• ๐Ÿ”” 'New Morning' is taken from Chris Other's Til We Feel That Hope Again EP, which is out today (23rd April). You can stream the release or purchase it digitally from Bandcamp.

Chris Other Internet Presence ☟
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Saturday 17 April 2021


Kumi Takahara — See-Through


In ‘Tide’ Tokyo violinist and composer Kumi Takahara creates a thick soundtrack to a marine sunset. Violins glisten in playful counterpoint, piling in layers that crescendo in a tumult of colour, orchestral and expansive: clouds sprayed across the sky in kinetic whisps, tinted by evening light.

Columns of sound rumble below, a sombre and subterranean like something unthought of weighing on your mind; on the surface, one violin soars into the air, and later another. And as well as the strings, Takahara's voice lilts throughout adding yet more humanity to a piece of music already powerfully human.

Featuring production from aus. (Yasuhiko Fukuzono, founder of flau records), ‘Tide’ is held in place and time with the sound of waves, natural bookends, starting tranquil and ending in a shiver of dusk and leftover emotions — shreds of gleaming unknown sound, the afterglow of the giddy fugue that shines brilliantly at the centre of this composite epic of a song.

Kumi Takahara Internet Presence ☟

Thursday 15 April 2021


Taken from Klinger’s Persona project, which sees the composer creating a series of musical portraits, this one looks at Horst — 76-year-old proprietor of Crazy Horst, a once lively pub in Hamburg’s St. Pauli district. Used to closing up shop for just one day a year prior to 2020, the pandemic has hit hard.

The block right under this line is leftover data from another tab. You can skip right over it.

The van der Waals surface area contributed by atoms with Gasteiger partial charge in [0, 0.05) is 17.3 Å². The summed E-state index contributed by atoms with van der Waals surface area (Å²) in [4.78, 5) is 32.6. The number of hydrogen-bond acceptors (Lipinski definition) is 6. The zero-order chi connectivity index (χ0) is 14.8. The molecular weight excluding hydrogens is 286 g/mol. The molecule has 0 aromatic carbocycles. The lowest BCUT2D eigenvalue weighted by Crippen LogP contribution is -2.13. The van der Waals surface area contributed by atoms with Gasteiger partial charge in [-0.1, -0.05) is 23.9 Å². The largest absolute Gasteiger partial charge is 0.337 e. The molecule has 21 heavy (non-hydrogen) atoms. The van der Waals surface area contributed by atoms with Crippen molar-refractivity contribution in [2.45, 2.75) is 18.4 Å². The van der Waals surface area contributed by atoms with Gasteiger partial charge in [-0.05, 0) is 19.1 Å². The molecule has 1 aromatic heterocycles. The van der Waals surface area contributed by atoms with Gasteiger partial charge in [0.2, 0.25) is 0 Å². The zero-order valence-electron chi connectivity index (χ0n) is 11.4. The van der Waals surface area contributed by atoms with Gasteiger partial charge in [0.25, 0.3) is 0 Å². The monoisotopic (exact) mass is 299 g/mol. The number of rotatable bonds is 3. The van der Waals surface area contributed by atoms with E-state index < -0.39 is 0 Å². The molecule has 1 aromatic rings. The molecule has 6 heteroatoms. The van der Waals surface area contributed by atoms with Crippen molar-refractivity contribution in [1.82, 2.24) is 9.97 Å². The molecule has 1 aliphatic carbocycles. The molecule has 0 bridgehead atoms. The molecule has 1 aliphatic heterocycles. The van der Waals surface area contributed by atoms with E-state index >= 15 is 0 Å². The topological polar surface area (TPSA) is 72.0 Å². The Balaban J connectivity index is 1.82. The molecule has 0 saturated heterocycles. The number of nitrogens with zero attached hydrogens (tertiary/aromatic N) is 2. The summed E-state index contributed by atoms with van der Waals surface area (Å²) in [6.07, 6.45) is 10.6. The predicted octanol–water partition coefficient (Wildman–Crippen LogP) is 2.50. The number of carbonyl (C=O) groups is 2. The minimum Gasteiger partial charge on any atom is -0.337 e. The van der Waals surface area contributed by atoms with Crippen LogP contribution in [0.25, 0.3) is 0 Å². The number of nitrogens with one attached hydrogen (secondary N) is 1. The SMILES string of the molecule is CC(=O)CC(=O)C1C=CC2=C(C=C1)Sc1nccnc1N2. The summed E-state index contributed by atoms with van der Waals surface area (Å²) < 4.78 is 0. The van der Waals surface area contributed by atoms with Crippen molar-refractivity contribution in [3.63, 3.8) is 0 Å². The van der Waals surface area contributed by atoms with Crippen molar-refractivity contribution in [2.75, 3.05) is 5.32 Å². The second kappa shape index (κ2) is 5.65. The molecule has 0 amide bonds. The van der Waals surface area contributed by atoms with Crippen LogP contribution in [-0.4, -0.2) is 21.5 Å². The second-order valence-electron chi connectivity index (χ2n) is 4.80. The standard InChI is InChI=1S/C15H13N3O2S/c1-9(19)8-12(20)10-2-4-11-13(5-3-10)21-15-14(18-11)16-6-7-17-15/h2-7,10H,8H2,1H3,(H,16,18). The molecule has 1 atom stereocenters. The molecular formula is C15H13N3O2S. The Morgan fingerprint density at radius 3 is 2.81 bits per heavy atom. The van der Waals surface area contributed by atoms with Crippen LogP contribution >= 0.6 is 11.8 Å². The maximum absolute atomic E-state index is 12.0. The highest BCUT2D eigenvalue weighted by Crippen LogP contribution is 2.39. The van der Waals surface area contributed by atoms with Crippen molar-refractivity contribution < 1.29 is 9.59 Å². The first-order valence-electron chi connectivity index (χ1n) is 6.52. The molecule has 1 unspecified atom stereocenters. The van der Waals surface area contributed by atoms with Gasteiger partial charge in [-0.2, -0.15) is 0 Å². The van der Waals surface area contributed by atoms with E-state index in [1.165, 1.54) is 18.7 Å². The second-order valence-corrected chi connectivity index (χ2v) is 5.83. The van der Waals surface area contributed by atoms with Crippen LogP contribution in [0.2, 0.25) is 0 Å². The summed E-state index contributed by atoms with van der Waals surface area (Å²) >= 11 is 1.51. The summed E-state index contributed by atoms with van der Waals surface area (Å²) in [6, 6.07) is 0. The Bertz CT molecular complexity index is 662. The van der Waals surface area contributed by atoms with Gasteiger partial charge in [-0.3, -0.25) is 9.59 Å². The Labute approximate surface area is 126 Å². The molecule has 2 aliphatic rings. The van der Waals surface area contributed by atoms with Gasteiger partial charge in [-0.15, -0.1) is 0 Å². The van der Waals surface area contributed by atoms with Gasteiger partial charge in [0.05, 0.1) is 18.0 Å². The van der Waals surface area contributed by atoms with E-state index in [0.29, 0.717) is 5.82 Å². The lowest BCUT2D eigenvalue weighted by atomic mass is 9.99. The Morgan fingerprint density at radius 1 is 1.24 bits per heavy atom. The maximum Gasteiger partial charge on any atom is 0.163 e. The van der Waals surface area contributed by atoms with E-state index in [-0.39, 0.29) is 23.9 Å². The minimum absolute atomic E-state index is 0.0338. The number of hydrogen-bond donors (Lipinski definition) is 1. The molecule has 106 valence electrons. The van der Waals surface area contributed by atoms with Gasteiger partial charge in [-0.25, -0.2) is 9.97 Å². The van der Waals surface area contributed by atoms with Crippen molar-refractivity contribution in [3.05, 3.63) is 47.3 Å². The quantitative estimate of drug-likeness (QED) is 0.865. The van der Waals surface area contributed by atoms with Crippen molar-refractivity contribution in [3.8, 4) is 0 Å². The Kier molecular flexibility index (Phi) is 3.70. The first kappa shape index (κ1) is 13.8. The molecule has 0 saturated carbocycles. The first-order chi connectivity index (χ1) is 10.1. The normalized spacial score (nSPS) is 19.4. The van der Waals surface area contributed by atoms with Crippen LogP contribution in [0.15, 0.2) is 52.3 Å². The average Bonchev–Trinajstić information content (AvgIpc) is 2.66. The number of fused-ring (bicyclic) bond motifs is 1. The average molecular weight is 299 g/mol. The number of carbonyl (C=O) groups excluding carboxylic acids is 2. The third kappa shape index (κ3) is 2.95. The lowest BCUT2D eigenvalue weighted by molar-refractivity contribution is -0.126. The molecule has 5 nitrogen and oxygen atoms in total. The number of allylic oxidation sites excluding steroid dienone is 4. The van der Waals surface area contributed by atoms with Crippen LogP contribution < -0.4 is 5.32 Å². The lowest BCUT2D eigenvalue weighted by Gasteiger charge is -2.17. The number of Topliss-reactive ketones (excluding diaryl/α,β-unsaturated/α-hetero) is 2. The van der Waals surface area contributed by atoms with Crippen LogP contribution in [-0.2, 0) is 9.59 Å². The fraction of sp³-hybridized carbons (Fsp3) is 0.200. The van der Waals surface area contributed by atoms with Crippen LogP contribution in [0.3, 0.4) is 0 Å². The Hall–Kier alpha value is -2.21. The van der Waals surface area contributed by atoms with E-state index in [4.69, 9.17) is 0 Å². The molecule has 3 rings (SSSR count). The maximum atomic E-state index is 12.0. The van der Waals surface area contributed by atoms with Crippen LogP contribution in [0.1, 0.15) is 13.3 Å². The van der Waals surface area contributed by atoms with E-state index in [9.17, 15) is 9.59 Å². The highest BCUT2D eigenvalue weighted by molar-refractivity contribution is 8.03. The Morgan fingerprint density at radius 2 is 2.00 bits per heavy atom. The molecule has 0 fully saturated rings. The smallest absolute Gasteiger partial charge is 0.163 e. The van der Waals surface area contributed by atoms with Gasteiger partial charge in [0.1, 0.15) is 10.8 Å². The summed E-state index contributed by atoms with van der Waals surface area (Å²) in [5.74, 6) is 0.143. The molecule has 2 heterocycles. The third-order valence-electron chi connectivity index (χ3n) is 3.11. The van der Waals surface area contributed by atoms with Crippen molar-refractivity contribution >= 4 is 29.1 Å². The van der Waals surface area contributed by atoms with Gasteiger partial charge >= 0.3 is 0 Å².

Accordingly Klinger’s piano paints a touching vignette, the music weighed down in the middle by heavy notes of slow, stifling despair. But there is a sense of continuity, which lies in a certain bounce to the notes, an almost galloping, heartbeat-esque rhythm, as the piece ends with hope hanging like a haze in the air.

  • ๐Ÿ”” Check out Klinger’s Persona project here, and watch the video featuring ‘Horst’ himself here.

Klinger Internet Presence ☟
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Saturday 10 April 2021



The natural world. That’s the overriding force at work in ‘Bird Ambience’ by Berlin-based vibraphonist and composer Masayoshi Fujita. But that — signalled by the track’s robust percussion, tumbling marimba and keen ceramic reverberations — is only half of the story here. For all of its organically glossy and glomping collisions of beater against solid object, there’s a smattering of inorganic glitch, sharp and harsh, zooming around within; an ancient computer of some forgotten century still whirring brokenly amidst vast trees and choking vines. And all around, ghosts — the nebulous vocals of singer Hatis Noit cooing through the canopy.

The sheer space between each knock, each tap, hit and plonk — and the constrasting soft, sheafing ambience of each successive contact — gives Fujita's ‘Bird Ambience’ an empty-yet-full feeling: Navigating the voidsome depths of woods, its trees and the heavy air between the trunks and branches. There’s an essence of kankyล ongaku or “environmental music” here, with textural elements reminiscent of Hiroshi Yoshimura’s ‘Time After Time’. There's less in the way of melody, of rigidity, Fujita's track instead creeping along almost at random, solidly and yet as if it were mist.

Masayoshi Fujita Internet Presence ☟